Rebecca Hilsenrath, Chief Executive Officer at the Equality and Human Rights Commission, looks into the 50 years of Race Relations legislation…Special for Asian Lite News
In England, in 2015, it’s not possible to go into a pub and order a drink and be refused because of where you come from. Right? Sadly, wrong. This year, the Equality and Human Rights Commission (EHRC) supported a claim against a pub which refused to serve a group of Travellers, just because of who they were.
On 8 December 1965 the first Race Relations Act came into force in Britain. The Act defined racial discrimination as treating one person less favourably than another on the grounds of race.
At that time, the majority of complaints from ethnic minorities were about lack of employment, poor housing and unfair treatment by the police. 50 years on – how much has improved?
Attitudes towards race have changed over the years along with the laws that protect us from discrimination. There have been many improvements in race relations. We recently published ‘Is Britain Fairer?’ (IBF), our statutory review of equality and human rights in the UK. We know from IBF that ethnic minorities are more likely to attend university than the white population. In 2013, 26.8% of white people had a university degree compared to people who were African/Caribbean/Black (34.7%) mixed race (36.6%) and Indian (49.5%).
However, it would take a brave or naïve person to suggest racism in Britain is dead. Our research also showed that despite improvements in educational performance, people from almost every ethnic minority group suffered higher rates of unemployment and received lower pay. Over the five year period to 2013, African/Caribbean/Black people had the largest drop in hourly pay (a fall of £1.20) bringing their pay down to £10.20 compared to £10.60 for white workers.
This is why our consistent view has been that the Government needs to do more to tackle the roadblocks to opportunity that ethnic minorities still face, by putting in place a long-term strategy to achieve race equality. We at the Commission also have an important part to play in achieving this aim. In addition to highlighting issues of racism, discrimination and hate crime in IBF, we will be producing a follow up report that will focus specifically on race. We have consistently highlighted our concerns about the disproportionate use of stop and search over recent years and recently worked with the College of Policing to produce a training course to help police officers use stop and search more fairly and effectively.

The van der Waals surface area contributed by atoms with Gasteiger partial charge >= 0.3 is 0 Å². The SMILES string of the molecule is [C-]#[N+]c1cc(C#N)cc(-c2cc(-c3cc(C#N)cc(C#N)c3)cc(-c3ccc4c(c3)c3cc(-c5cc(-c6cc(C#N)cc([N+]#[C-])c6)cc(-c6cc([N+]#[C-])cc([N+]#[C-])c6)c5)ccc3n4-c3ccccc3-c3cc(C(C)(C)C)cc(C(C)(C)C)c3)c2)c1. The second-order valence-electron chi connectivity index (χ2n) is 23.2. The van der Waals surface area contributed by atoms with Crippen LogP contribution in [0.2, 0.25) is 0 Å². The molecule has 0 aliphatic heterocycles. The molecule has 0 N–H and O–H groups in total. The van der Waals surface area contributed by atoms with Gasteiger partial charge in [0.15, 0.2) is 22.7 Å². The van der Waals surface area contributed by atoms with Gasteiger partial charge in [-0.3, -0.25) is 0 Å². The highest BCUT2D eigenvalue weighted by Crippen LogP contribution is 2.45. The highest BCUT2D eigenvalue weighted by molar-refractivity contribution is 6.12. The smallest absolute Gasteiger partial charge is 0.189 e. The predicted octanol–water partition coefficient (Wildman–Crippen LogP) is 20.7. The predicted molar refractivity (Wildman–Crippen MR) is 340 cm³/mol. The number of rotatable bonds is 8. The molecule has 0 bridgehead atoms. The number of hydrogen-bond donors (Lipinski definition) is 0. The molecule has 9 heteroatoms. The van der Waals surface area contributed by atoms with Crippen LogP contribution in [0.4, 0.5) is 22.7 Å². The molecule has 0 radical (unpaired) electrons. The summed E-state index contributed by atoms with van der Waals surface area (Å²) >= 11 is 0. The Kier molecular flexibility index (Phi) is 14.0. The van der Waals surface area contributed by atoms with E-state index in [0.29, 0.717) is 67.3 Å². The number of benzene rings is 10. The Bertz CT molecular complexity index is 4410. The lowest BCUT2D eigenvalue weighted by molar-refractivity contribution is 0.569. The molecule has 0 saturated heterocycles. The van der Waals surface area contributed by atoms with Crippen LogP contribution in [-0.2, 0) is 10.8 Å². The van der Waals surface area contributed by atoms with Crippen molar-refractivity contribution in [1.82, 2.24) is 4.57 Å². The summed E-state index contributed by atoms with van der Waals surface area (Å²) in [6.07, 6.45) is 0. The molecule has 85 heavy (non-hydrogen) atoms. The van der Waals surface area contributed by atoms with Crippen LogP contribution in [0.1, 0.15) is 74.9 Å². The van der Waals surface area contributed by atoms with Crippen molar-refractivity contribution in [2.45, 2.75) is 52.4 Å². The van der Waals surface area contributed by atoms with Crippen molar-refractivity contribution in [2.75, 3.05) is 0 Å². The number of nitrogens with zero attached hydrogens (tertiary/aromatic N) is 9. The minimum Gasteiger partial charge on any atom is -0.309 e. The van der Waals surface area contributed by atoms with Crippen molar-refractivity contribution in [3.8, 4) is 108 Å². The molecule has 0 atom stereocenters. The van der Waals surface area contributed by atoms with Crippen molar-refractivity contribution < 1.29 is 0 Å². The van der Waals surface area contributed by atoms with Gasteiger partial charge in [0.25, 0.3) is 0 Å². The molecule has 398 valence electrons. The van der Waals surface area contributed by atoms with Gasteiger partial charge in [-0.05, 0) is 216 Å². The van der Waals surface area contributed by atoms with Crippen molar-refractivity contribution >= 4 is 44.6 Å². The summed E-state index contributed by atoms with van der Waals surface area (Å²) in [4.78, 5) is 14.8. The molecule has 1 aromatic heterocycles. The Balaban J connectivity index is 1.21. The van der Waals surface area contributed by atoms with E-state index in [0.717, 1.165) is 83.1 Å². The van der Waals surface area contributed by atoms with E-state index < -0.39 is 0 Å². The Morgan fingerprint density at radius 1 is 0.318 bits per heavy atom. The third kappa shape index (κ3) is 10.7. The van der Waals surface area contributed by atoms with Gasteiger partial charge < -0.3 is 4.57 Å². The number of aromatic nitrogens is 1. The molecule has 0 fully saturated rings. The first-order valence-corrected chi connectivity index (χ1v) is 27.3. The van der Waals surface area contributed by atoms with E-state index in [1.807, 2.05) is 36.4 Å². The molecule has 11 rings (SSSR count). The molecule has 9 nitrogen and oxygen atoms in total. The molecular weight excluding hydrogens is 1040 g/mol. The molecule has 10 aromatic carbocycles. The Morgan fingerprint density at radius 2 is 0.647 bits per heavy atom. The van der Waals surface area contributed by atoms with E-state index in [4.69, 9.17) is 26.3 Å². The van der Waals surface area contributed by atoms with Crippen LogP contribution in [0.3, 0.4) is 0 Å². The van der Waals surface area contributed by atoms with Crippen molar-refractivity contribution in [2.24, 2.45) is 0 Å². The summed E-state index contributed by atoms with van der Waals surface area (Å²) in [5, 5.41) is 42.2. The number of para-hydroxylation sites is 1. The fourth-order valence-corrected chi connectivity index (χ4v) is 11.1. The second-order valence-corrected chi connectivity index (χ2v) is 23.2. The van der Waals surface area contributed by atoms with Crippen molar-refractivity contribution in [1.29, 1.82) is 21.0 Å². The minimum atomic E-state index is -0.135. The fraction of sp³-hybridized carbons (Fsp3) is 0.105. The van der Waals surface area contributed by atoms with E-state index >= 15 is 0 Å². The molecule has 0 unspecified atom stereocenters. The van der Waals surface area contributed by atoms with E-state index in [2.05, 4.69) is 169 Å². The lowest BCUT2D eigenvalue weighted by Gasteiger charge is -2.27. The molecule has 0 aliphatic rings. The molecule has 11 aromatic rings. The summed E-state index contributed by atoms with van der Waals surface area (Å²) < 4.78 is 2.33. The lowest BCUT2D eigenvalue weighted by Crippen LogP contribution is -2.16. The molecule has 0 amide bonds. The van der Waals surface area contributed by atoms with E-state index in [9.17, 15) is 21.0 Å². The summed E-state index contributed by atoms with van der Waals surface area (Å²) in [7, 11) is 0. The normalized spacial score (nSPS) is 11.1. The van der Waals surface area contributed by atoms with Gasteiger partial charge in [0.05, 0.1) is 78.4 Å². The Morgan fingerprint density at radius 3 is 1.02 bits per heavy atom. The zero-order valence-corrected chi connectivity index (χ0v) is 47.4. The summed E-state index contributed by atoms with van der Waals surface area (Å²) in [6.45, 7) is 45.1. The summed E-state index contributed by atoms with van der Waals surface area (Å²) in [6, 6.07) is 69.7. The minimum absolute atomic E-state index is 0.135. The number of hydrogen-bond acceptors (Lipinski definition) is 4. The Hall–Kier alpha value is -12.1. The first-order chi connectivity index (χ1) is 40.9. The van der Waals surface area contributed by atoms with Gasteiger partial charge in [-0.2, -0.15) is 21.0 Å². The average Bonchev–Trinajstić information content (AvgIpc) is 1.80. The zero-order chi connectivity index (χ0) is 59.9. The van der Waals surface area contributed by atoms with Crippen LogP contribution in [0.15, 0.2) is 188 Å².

We have also repeatedly highlighted our concerns over the inequalities faced by the Gypsy and Traveller community. We have published a number of research reports, produced guidance to raise awareness of their legal rights and undertaken strategic litigation – including recent wins not just against pubs (for unlawful refusal of service) but also against Government (for unlawful discrimination in recovering planning applications).
Other significant pieces of work include: guidance giving broadcasters step by step guidance on increasing diversity (which was singled out for mention by Lenny Henry); a report highlighting the low levels of access and uptake by young people from ethnic minorities and young disabled people of apprenticeships in Scotland; and we are funding a scheme to provide 1,800 primary school age children in high ethnic minority communities with opportunities to try rugby.
Last month marked 50 years since the adoption of the International Convention for the Elimination of All Forms of Racial Discrimination (ICERD). ICERD has been a benchmark for the protection and promotion of human rights for all regardless of race, colour, descent or national or ethnic origin. To mark this significant anniversary, we, together with the Runnymede Trust, have updated our guidance for race equality organisations on using ICERD as a tool to progress the rights of ethnic minorities.
We have come a long way, but there is still a long way to go. The Commission is committed to the journey and keen to work with partners along the road in identifying and tackling race issues. One day, when we’ve made the journey, we will all be able to buy a drink together to celebrate it.
(Rebecca is currently Chief Executive Officer at the Equality and Human Rights Commission. Prior to this Rebecca worked as CEO of LawWorks (the Solicitors’ Pro Bono Group) and spent four years in the Attorney General’s Office)